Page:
Even though there are less vehicles on the road these days, collisions are still occurring. Where a personal vehicle is used during a commercial delivery, drivers and injured parties may be surprised by the recovery process. Will you be covered by insurance if you make deliveries with your own vehicle and it gets damaged or you injure another person? What happens if you are injured in an accident with an at-fault delivery driver using a personal vehicle?
Insurance Considerations for Delivery Drivers
During this challenging time, drivers may be stepping up to deliver food or other items. For example, you may be making food deliveries with your personal vehicle to increase your income.
Before making deliveries, you should speak with your insurance broker to make sure you have the appropriate insurance coverage. Personal auto insurance is insufficient to cover property damage and bodily injury arising out of accidents occurring during the performance of a business activity. For instance, if you damage your own vehicle your insurance company will likely deny your claim to cover the costs of repair to your vehicle if you are relying on personal insurance only.
If you are making a delivery on behalf of a food delivery or ridesharing company, inquire about their coverage if an accident were to happen. Take the time to ask questions and understand limitations as third party liability coverage by a food delivery or ridesharing company may be limited.
It would be prudent to determine beforehand whether the cost of appropriate insurance and risk of potential liability outweighs the potential income from making deliveries with your personal vehicle.
Financial Recovery for Injured Parties
If you are injured from a collision arising out of someone driving their motor vehicle, including a bicycle, during a commercial activity without appropriate commercial insurance, you may need to look to your own insurance. Depending on the facts in your situation, multiple insurance companies may be involved with some trying to deny coverage.
In the usual case, you would seek Accident Benefits (such as income replacement, medical and rehabilitation benefits, and attendant care benefits) by applying to your own auto insurer. If you do not have access to a motor vehicle insurance policy, you would claim Accident Benefits against the at-fault driver’s insurer regardless of their coverage.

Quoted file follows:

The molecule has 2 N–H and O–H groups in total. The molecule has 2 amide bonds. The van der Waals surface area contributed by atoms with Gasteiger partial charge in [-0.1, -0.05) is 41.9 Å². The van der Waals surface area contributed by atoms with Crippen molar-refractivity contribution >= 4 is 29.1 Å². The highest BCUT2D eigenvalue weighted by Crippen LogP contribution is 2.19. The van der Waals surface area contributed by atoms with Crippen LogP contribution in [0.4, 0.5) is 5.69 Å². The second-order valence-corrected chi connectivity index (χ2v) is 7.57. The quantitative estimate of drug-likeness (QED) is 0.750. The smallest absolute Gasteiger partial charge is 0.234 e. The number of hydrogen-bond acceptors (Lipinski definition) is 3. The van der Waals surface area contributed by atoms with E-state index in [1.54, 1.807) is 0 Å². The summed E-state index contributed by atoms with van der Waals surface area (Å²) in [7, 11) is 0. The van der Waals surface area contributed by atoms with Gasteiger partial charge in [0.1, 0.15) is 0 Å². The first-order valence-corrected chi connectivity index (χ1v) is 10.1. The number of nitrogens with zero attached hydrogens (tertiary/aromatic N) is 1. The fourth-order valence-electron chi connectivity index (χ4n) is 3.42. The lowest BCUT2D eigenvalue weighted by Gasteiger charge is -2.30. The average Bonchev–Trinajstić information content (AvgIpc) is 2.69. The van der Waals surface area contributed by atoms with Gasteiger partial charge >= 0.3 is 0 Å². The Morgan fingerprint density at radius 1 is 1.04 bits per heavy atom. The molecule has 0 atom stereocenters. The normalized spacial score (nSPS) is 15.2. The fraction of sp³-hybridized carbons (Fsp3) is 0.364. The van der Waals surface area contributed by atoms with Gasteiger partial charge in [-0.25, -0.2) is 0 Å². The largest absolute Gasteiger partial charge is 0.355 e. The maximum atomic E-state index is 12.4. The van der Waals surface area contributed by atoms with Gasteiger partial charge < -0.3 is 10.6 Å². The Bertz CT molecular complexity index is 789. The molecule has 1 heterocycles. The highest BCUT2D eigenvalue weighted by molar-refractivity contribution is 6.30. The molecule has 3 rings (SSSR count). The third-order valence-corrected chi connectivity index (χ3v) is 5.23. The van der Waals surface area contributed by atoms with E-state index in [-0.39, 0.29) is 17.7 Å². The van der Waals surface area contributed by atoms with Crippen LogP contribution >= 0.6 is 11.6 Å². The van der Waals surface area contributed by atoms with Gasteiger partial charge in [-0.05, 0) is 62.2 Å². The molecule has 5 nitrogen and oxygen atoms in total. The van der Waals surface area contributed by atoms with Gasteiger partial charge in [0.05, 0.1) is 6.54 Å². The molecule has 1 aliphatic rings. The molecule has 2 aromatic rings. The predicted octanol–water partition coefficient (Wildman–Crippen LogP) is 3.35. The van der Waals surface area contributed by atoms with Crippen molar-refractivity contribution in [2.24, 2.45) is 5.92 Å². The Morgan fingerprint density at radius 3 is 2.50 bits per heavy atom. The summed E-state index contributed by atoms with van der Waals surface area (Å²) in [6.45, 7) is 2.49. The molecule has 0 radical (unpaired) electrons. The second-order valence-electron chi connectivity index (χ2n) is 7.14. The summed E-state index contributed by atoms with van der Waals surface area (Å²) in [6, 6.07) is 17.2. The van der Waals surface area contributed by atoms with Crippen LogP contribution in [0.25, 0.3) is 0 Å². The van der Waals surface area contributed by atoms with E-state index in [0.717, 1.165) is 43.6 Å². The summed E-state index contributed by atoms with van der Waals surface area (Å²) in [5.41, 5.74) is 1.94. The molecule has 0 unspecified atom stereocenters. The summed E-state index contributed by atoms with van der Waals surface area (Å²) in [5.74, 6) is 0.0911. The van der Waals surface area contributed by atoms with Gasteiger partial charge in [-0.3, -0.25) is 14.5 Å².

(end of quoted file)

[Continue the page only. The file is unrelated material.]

Also in the usual case, you would seek other losses (such as loss of income and damages for pain and suffering) from the at-fault driver. This recourse takes the form of a lawsuit against the at-fault driver, the owner of the motor vehicle (if different from the at-fault driver), and other applicable third parties such as the food delivery company for which the at-fault was making a delivery.
If you find yourself injured from an accident with an at-fault driver who does not have commercial insurance, and it is not possible to make a claim against another person or entity, the at-fault driver would be considered an uninsured driver. In such case, your insurance company would assume the defence of the at-fault party. An average person commonly has $1,000,000 of third party liability insurance as part of their own auto insurance policy. If you do not have your own insurance to make a claim, you should consult with a personal injury lawyer. They will be able to assist in determining whether a personal injury claim can be made through other legal options.
It would be prudent to work with a personal injury lawyer who has experience with dealing with recovery from multiple insurance companies. For over 30 years, Douglas Strelshik has been representing injured parties in personal injury claims and vehicle owners in vehicle insurance claims. He can assess whether an insurance company’s denial of coverage and amount of any settlement offers are reasonable. Contact Douglas at 647.348.5422 to discuss your specific case.